At the April 3 meeting both sides argued in favor of a special election.
After voting on the ordinance, the council will focus on new housing and business developments in the northeast side of Calexico and discuss the possibility of the Mexican consulate moving into the old City Hall.
The council will then conduct a special hearing to determine if the ordinance that prohibits people from standing on municipal buses is necessary.
The City Council will meet at 6:30 p.m. Tuesday in City Hall, 608 Heber Avenue.
First on the agenda is ordinance No. 933, the "big box" ordinance.
The council could set the date for a special election or just repeal the ordinance, which states a store of more than 150,000 square feet can only devote 7.5 percent of floor space to non-taxable items.
According to City Clerk Lourdes Cordova, Wal-Mart supporters gathered signatures of more than 1,452 registered voters to authorize a referendum on the ordinance.
"I have determined that the number of valid signatures represent in excess of 10 percent of the registered voters needed in order to place this matter on the ballot of the next general municipal election in March 2002," Cordova wrote in a letter to the council.
The council now must put the referendum on the ballot for the next election unless it repeals the ordinance.
Another ordinance the council will deliberate Tuesday concerns buses.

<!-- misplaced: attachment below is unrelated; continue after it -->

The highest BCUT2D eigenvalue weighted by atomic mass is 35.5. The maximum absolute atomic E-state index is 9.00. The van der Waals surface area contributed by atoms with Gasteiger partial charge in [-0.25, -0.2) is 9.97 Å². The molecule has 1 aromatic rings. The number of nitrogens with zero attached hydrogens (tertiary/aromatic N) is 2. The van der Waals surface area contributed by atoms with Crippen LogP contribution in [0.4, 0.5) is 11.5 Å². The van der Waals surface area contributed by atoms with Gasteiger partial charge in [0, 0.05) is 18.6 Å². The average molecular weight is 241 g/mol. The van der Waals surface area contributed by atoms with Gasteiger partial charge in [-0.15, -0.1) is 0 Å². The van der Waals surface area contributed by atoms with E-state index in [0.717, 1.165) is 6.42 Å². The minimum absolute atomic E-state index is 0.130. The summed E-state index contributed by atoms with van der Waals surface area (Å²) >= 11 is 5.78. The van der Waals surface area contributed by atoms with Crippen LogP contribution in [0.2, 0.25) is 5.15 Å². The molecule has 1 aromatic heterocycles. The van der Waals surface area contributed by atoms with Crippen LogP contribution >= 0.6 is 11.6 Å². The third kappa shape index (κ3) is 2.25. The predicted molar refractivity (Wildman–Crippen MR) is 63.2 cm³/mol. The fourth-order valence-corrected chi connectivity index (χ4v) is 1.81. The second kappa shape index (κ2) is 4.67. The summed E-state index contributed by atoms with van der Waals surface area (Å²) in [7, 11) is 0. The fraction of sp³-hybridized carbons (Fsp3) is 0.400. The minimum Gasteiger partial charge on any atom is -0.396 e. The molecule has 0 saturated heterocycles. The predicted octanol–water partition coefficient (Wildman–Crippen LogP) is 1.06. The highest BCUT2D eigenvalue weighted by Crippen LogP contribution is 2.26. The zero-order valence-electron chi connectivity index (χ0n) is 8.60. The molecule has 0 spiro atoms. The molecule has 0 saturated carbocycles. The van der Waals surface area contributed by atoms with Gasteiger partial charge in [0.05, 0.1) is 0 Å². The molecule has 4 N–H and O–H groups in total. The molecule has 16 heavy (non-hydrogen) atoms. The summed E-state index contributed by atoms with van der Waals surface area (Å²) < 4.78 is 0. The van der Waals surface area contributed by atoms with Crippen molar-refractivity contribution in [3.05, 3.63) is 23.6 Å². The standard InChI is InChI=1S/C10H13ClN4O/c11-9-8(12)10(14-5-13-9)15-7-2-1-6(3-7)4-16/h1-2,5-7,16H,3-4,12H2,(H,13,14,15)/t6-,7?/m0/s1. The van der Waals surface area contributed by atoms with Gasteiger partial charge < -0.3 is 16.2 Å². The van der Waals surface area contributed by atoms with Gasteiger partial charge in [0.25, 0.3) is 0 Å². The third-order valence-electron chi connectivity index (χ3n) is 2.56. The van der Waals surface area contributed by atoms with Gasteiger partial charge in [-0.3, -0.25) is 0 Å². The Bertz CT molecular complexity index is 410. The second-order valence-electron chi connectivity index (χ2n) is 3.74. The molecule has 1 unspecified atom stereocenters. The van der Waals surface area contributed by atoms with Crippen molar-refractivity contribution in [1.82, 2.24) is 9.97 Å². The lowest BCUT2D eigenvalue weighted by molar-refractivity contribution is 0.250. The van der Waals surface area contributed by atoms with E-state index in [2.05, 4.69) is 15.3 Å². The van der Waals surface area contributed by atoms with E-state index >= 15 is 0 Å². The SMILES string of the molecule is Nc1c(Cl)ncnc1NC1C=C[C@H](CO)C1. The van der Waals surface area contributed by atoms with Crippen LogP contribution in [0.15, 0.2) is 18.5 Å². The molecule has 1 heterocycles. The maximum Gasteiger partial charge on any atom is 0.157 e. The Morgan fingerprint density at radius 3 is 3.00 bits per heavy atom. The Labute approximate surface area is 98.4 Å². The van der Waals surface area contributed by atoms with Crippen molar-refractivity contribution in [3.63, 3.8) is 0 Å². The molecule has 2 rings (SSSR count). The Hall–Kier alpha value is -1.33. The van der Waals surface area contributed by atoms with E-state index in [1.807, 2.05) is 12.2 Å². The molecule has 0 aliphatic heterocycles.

At the previous City Council meeting, Luis Castro, the owner of two bus lines that operate solely within city limits, asked the council to repeal the ordinance that prohibits his clients from standing in buses.
Castro told the council he had handrails installed on his buses and said standing on buses is common and safe.
Calexico businessman David Ouzan blasted Castro and accused him of tinkering with his buses like toys.
Ouzan said standing on buses is unsafe. He said the council was only considering the issue because some council members used Castro's buses to advertise their election campaigns.
The council gave no indication which way the vote would go. Some members said they sympathize with Castro's concern and others questioned the safety of standing and the liability the city could take on by repealing the ordinance.
City Attorney Michael Rood said the city could decide on the issue because the bus lines operate in city limits.
Staff Writer Aaron Claverie can be reached at 337-3419.